Weight: What do they weigh and does it matter?

Discussion in 'Tone Zone' started by Biddlin, May 10, 2020.

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Do heavier electric guitars sound better than lighterones?

  1. Yes, always

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  2. Yes, usually

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  3. No, never

    2 vote(s)
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  4. Rarely

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  5. Sometimes

    8 vote(s)
    44.4%
  6. Is Biddlin just trolling us?

    8 vote(s)
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  1. Biddlin

    Biddlin Well-Known Member

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    http://www.everythingsg.com/threads/my-sg-8-lbs-weighs-more-than-my-strat.36884/#post-538160
    In another thread I showed all my SGs, my Strat, Les Paul Custom and their weight(s).
    Here are some more of mine and their weight(s).
    DSCN1282.JPG
    N225-8 lb. 4 oz.
    DSCN1451.JPG
    Epi LP Standard-7 lb. 13 oz.
    1Riv.1.jpg
    Epi Riviera P93-9 lb.
    1lildot.jpg
    Dot Deluxe-8 lb. 2 1/2 oz.
    1wkt.jpg
    Wildkat-8 lb.
    lil red.jpg
    LPJ-8 lb. 12 oz.
    tbd.jpg
    T-bird-9 lb. 7 oz.
    DSCN1151.JPG
    LP Melody Makers left-7 lb. 6 oz. right-7 lb. 11 1/2 oz.
    Now I play all of these, but lately the Goldtop and the Riviera get a lot of play as I rebuild some strength and dexterity. The T-bird bass is the only bass guitar I've ever liked enough to play for fun and keep in my remuda.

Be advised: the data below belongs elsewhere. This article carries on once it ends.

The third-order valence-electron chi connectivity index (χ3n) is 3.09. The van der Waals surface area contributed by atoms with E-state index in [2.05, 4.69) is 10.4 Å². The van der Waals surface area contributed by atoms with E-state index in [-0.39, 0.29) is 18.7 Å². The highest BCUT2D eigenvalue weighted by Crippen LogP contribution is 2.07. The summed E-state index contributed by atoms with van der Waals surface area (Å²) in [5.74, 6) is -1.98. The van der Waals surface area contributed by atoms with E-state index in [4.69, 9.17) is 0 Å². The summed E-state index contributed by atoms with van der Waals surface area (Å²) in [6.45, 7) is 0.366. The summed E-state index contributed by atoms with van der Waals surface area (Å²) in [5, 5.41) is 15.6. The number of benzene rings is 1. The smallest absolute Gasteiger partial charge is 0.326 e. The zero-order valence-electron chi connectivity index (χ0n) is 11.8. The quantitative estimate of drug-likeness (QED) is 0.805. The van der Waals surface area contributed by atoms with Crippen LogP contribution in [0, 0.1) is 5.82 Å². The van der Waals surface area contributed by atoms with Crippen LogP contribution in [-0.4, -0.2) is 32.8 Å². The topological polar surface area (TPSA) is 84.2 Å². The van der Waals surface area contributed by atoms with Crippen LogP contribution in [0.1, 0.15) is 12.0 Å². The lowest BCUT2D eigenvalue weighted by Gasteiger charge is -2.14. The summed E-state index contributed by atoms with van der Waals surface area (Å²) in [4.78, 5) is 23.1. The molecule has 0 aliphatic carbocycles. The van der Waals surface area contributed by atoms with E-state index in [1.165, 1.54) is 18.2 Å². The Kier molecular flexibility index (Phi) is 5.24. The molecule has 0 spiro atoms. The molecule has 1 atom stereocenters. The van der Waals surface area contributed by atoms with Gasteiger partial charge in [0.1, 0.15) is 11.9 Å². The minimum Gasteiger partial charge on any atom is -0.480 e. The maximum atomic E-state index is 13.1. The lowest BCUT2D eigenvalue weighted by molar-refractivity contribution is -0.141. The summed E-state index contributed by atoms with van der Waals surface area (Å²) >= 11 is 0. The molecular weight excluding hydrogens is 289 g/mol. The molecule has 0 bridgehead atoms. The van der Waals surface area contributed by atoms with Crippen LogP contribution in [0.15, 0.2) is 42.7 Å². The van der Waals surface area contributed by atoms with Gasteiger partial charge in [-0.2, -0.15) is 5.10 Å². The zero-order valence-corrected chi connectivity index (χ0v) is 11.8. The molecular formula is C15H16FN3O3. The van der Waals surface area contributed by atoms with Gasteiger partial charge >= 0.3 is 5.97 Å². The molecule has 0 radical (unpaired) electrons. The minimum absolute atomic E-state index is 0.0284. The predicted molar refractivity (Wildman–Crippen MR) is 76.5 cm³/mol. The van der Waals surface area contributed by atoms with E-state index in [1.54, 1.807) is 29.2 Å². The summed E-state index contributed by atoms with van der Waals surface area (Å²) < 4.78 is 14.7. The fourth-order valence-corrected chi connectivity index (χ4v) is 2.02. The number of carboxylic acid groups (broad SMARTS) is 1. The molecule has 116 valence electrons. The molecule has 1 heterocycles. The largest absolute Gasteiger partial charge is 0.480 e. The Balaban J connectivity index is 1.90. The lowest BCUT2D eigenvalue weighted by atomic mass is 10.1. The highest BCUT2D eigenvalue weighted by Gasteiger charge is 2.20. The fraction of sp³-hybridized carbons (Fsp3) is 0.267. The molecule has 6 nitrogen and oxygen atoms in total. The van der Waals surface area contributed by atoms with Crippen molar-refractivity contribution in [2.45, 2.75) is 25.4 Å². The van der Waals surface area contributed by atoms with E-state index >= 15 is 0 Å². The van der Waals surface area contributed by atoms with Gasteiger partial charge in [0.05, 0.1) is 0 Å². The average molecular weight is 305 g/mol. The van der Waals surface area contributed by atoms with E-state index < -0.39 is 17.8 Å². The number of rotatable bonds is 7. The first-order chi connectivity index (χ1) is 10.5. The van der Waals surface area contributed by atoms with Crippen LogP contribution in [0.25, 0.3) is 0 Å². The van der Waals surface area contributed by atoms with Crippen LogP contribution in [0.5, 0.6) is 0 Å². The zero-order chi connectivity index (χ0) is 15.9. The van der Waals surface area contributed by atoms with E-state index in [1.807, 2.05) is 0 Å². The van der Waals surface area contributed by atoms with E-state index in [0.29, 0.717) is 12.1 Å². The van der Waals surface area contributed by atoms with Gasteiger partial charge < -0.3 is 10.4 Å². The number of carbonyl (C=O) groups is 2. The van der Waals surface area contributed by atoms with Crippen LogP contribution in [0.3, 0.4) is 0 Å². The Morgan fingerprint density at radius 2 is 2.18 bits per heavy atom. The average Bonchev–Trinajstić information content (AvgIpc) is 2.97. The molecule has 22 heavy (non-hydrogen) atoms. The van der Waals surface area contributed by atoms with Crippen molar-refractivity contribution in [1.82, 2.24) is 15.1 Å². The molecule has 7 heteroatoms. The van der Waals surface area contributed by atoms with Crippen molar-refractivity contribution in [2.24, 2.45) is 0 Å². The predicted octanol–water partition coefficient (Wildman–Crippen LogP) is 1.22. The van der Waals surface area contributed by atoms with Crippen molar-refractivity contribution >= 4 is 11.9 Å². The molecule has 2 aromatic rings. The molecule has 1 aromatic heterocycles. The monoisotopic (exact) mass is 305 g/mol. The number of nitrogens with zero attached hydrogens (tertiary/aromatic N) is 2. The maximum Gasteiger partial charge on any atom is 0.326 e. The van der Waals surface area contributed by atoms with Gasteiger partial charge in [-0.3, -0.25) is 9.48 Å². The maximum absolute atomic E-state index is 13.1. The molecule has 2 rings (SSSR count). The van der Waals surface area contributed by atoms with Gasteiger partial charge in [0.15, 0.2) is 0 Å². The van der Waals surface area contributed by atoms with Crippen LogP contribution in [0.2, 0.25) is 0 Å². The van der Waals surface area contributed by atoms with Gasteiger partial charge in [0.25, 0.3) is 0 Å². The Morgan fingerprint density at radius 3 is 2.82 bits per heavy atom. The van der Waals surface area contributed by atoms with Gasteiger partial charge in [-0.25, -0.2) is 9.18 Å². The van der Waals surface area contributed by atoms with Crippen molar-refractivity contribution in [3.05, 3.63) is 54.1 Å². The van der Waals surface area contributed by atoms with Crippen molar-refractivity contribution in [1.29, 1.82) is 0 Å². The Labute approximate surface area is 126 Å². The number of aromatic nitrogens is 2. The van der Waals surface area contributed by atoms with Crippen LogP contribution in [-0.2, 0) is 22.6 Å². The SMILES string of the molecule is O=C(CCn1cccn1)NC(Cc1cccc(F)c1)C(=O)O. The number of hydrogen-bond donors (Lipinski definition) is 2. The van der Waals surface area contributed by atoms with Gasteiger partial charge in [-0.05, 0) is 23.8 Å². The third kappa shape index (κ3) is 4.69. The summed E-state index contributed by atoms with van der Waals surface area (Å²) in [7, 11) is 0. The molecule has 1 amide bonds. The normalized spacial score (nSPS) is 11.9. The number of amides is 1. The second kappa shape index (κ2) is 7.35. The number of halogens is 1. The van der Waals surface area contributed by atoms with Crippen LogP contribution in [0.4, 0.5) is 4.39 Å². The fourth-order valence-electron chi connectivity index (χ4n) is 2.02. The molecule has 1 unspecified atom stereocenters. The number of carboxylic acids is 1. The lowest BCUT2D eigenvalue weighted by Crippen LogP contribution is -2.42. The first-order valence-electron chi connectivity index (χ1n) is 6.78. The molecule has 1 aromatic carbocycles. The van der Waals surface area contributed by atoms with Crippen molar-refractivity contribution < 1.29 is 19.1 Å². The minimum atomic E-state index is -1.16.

Here's the thing: I know a lot of metal and rockabilly guys say that "Heavier always sounds better" but I can't say that I like one any better than the others. I cannot convince myself that the LPJ sounds better or worse than the Epi Standard. I don't think the LP Custom is louder, or brighter or more resonant than the waspish SG faded cherry Special.
    What do you think? Does more weight equal bigger or better sound?
     
  2. Logan

    Logan Well-Known Member

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    For me, I like my guitars to have good acoustic resonance, because if it sounds good unplugged, it will sound great plugged in (from my experience). And, typically, from my experience, lighter guitars resonate better, because weight (sometimes, not always) translates to moisture content which inhibits vibrations. But, I will say, people have used heavy guitars to great effects and I have serious G.A.S. for a Les Paul Recording, and those are probably the heaviest solid bodies out there.
     
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  3. Norton

    Norton Well-Known Member

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    I don't think there's a "better".

    I've played spikey sounding bright heavy guitars and sorta dead ones. Same with the light ones.

    Personally, I would always rather own the lighter guitar. Kind of like I would always pick the guitar with the wider nut...or the more comfortable neck.

    I've only kept one crazy heavy guitar. I've owned quite a few...but the only one that's stuck around is a '73 hagstrom swede.
     
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  4. Biddlin

    Biddlin Well-Known Member

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    You know, knock on Richlite, I've had a single dead sounding guitar in 50+ years, (1972ish solid body) and I gave up on it after a year. Currently all mine are very acoustically resonant so I'll accept those theories.
    I think mine are all keepers, but I have to be aware of when to relieve my back with a lighter one. I used to play one of the LPs for a couple of songs and then switch to an SG or a Strat. The T-bird bass is heavy enough that I feel pretty stiff after a 45 minute set. The other heavy weights are the LP Custom and the Riviera. They are so well balanced that they don't feel that much heavier. The relatively light Wildkat and N225 seem heavier perhaps because they are tail heavy. My 6 pound 10 ounce SG Specials soud great and I can wear them for an hour at a time without loss of sensation in my feet.